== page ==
The Big Wild Goose Pagoda, Xi’an, China

March 2, 2017 Paul Groves

Day 55 of 111. Big Wild Goose Pagoda, Xi’an, China

After an early breakfast at the hotel, we drove a short way to the pagoda which is right in the old city. This is a Buddhist Temple that dates back 1300 years to the Tang Dynasty. This pagoda was not destroyed and rebuilt like many, this one remained intact, even through natural disasters and political upheaval. The name sounds very funny, but the story is interesting. Xuan Zhuang became a Buddhist monk in 613 AD. Apparently there was a lot of confusion about Buddhism and its teachings due to problems with translations and disagreements between scholars. SInce Buddhism began in India, Xuan Zhuang decided to follow the Silk Road and travel to India. It was a tough journey and along the way he got lost in the Gobi desert and nearly died, but a wild goose honked and woke up Xuan Zhuang and the monk followed the goose out of the desert. Xuan made it to India and spent many years studying and clarifying the Buddhist ideas. He returned to Xi’an and built the Emperor was very impressed when he heard the story. Xuan had the pagoda built to honor the wild goose that saved his life. Xuan spent many more years translating the scrolls he brought back from India into Chinese. He was a great scholar. The Tang Dynasty was known for its blossoming of art and culture and opening of China to the outside due to the Silk Road.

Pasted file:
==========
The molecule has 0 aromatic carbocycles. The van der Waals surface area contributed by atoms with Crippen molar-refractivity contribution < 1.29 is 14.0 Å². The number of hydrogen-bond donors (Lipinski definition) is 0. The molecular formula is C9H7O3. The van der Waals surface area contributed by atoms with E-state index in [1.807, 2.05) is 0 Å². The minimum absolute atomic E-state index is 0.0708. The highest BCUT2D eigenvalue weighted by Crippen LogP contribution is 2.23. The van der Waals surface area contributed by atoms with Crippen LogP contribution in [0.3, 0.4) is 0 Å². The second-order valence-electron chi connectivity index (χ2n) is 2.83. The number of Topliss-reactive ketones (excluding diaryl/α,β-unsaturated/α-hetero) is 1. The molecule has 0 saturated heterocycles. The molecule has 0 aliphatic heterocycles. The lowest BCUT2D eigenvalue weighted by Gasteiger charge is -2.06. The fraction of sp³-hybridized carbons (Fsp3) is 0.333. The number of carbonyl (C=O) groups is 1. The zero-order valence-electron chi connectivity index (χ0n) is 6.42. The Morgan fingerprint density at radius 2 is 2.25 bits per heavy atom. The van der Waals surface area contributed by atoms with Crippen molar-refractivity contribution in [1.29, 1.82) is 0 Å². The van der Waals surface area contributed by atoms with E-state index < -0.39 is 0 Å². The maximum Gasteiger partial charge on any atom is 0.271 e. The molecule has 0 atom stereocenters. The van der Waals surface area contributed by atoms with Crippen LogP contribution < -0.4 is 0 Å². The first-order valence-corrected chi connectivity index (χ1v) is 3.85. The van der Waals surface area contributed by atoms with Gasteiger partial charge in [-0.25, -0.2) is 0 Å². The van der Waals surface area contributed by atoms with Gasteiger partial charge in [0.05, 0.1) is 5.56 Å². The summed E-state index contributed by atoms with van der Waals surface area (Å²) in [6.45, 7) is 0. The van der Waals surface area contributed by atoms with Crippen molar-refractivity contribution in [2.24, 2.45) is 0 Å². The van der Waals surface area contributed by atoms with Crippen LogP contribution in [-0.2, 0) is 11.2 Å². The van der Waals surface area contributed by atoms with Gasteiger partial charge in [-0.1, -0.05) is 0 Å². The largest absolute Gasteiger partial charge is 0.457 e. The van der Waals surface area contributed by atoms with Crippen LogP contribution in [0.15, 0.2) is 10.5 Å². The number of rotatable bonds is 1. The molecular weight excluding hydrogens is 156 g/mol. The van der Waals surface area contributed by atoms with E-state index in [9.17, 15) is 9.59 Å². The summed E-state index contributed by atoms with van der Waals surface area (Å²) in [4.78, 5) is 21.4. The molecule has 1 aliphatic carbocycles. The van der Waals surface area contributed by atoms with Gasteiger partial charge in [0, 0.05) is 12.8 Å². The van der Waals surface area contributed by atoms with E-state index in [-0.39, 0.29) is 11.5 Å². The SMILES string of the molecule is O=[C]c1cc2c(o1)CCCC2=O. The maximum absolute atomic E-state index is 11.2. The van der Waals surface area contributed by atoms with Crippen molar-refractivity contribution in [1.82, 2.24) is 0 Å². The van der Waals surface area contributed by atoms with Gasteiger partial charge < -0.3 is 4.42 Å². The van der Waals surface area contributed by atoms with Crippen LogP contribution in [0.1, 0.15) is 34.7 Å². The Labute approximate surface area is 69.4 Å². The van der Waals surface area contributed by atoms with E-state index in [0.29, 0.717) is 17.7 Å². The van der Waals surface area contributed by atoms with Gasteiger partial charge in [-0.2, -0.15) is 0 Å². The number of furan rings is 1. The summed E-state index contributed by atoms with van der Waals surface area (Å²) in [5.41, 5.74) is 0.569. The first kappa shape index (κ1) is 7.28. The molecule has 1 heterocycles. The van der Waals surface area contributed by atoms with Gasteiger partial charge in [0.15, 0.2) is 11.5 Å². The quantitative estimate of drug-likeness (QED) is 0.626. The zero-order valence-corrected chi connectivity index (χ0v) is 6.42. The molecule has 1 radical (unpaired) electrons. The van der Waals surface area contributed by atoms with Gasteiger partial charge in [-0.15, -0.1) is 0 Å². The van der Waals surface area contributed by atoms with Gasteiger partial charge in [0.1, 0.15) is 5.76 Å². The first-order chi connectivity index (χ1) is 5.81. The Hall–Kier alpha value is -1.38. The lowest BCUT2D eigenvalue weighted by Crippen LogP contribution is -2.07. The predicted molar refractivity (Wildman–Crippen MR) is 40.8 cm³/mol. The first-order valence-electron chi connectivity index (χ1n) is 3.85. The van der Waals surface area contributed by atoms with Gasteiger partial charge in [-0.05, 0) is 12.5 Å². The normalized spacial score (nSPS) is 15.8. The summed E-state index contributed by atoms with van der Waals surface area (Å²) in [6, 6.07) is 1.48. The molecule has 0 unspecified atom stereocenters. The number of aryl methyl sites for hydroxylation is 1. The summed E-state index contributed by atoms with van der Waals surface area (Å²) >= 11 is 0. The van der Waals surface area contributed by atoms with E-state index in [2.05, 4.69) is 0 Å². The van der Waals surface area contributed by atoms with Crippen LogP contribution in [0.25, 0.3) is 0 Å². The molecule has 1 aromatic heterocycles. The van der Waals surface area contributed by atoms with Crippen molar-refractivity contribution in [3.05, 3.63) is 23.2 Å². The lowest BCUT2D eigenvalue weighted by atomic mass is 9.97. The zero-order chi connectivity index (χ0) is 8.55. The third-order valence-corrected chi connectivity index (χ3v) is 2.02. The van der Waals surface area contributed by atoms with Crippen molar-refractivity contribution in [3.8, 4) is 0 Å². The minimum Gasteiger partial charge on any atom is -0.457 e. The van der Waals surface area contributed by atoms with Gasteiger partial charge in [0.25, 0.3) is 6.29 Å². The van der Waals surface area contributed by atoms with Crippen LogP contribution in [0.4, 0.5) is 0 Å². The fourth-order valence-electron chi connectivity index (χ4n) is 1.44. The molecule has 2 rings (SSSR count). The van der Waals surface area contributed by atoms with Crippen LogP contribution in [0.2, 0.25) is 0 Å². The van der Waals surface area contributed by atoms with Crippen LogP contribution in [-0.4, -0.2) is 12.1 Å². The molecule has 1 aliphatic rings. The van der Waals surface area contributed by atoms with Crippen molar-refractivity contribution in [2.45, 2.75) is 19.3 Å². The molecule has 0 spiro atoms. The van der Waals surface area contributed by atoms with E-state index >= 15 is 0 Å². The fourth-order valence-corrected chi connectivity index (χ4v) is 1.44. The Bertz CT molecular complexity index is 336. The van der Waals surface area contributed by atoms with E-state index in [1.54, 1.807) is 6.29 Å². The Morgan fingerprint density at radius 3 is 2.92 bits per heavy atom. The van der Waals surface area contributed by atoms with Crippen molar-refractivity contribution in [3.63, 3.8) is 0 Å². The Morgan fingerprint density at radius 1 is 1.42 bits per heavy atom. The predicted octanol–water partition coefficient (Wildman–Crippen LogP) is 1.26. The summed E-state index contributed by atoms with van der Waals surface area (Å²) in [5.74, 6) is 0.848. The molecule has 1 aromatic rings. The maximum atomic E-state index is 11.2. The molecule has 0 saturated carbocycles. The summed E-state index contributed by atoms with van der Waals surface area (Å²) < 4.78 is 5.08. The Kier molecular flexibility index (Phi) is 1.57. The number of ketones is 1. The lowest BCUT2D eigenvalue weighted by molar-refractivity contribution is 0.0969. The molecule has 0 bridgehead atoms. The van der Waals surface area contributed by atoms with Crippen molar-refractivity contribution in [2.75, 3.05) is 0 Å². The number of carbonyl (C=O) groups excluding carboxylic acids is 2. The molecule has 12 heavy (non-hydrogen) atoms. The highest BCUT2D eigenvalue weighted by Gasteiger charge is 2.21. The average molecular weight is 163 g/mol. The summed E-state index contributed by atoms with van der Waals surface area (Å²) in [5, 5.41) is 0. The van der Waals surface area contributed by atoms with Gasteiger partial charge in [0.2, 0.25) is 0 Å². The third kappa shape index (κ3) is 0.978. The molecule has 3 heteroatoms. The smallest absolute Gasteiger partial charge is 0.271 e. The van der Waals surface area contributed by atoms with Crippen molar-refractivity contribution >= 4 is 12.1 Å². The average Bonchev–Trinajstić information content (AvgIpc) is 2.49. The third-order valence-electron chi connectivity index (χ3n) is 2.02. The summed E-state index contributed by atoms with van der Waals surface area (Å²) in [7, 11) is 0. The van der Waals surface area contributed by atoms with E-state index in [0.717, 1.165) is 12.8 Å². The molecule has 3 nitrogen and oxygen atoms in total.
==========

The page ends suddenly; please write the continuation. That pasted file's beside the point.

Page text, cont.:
On this cruise, we get lectures about the places we visit. China has such a long and varied history with a cultural heritage that dates back thousands of years. It is tough to try to get a grasp. Our guides have been especially helpful in simplifying the history into four or five major areas that we can use as a basis for our understanding. I enjoy the details of the art we see everywhere. I especially like the stylized clouds as found on this dragon sculpture. The golden Buddah was in one of the temples. The man in the bottom picture is making a “chop” for me which is that little stamp you add to your picture. Mine will say “happiness” or “fortune”. He is carving it out with a chisel/knife tool. A nice part of this visit was the early hour. There were few visitors and the quiet serenity of the temple was not disturbed.